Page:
* Italian assets estimated to be worth about 3 bln euros
* Goldman Sachs working on E.ON's options - sources
* E.ON says portfolio review includes Italy
FRANKFURT/MILAN, Nov 28 Germany utility E.ON
has started preparations for the sale of its Italian
business and will soon begin the search for a buyer, four people
familiar with the matter said, at a price likely to be about 3
billion euros ($4 billion).
Burdened by a massive expansion of renewable energy
capacity, falling wholesale prices and tepid energy demand in
Europe, E.ON embarked on a disposal plan that has already raised
close to its target of about 20 billion euros.
"Goldman Sachs has been contacted to look into things
(regarding the Italian sale), but it's early days yet," one of
the sources said.
A banker working with a potential buyer told Reuters that he
expects an auction to begin as early as January or February.
Apart from the Italian plan, E.ON aims to rake in at least
1.6 billion euros through the sale of German business E.ON Mitte
and its stake in uranium enrichment company Urenco. E.ON and
peer RWE both own 16.7 percent of Urenco, with Britain
and the Netherlands holding a third each.
E.ON's Italian plans were reported earlier by German paper
Handelsblatt, which cited industry sources saying the business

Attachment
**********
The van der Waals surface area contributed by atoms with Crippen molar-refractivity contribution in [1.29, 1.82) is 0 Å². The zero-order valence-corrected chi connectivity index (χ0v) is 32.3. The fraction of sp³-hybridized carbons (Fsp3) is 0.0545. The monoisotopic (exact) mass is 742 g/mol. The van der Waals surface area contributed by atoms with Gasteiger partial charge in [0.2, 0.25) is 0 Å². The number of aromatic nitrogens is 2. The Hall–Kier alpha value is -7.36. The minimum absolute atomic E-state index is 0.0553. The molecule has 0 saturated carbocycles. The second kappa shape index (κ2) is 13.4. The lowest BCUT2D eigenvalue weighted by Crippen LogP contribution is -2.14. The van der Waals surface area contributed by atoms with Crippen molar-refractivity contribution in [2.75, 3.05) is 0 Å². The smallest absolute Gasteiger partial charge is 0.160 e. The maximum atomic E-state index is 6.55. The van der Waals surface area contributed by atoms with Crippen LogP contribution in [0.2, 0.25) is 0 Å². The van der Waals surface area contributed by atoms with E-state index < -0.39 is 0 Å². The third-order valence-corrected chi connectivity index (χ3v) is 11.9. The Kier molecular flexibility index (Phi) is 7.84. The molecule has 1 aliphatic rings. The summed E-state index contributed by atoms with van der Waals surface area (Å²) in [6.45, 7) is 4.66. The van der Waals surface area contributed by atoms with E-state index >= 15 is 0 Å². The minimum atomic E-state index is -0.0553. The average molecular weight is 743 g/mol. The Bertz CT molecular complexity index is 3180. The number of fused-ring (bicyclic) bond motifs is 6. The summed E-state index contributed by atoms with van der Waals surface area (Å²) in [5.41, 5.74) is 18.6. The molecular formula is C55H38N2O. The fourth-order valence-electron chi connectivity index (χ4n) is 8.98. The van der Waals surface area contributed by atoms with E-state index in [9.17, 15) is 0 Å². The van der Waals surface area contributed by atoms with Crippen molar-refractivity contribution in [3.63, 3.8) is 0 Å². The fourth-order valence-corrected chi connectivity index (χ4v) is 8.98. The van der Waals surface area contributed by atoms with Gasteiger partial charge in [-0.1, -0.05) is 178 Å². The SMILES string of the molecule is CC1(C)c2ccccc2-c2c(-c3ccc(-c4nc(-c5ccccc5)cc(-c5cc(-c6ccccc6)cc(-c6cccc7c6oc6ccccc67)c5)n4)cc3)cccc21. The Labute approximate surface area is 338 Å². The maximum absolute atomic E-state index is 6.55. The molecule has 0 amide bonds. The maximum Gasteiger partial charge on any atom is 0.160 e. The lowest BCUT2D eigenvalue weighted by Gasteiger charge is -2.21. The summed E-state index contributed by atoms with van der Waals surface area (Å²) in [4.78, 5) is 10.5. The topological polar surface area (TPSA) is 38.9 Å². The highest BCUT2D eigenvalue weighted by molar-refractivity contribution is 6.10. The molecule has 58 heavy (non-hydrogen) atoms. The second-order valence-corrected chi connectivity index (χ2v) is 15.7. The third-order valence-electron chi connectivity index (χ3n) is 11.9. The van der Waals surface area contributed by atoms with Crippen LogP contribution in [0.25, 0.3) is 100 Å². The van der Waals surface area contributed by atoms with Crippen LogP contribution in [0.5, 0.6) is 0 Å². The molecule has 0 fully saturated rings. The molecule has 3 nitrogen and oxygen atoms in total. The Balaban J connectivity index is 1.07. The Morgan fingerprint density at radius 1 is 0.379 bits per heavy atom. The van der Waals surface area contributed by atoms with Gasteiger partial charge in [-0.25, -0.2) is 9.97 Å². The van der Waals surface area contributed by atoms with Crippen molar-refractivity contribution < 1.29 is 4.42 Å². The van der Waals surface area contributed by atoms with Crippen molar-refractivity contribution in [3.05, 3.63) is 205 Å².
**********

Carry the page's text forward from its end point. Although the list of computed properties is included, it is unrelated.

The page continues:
could be worth more than 2 billion euros.
A second source confirmed that Goldman Sachs is working on
the file, adding that E.ON will not sell on the cheap.
"Three billion euros is about the right valuation. But E.ON
has even higher book values and doesn't want large write-downs,"
the source said.
Goldman Sachs declined to comment.
E.ON said it is always looking at strategic options for its
portfolio, including the business in Italy.
"Such a review may or may not result in us deciding from
time to time to evaluate a disposal of certain assets in the
portfolio," a spokesman said.
Weak energy demand has been a problem for European utilities
for some time and Italy is no exception. Italian power demand
fell 2.8 pct in 2012 and is down 3.6 percent in the first 10
months of this year.
E.ON owns about 6 gigawatts (GW) of generation capacity in
Italy, more than half of which is gas, with about 1 GW from
renewables. It employs about 1,000 staff in the country - less
than 2 percent of its total workforce - and has 860,000
It is Italy's fourth-biggest electricity producer behind
Enel, A2A and Edison, owned by French group
"It's likely there will be an Italian solution for the
conventional power assets and the renewables will go to Italian
insurers and pension funds," a banking source said.
E.ON also has a large coal-fired plant on the island of
Sardinia and a source at the Sardinian regional authority told
Reuters that E.ON could be ready to step aside in favour of
"Chinese investors recently visited the site to look at the
plant," the source said.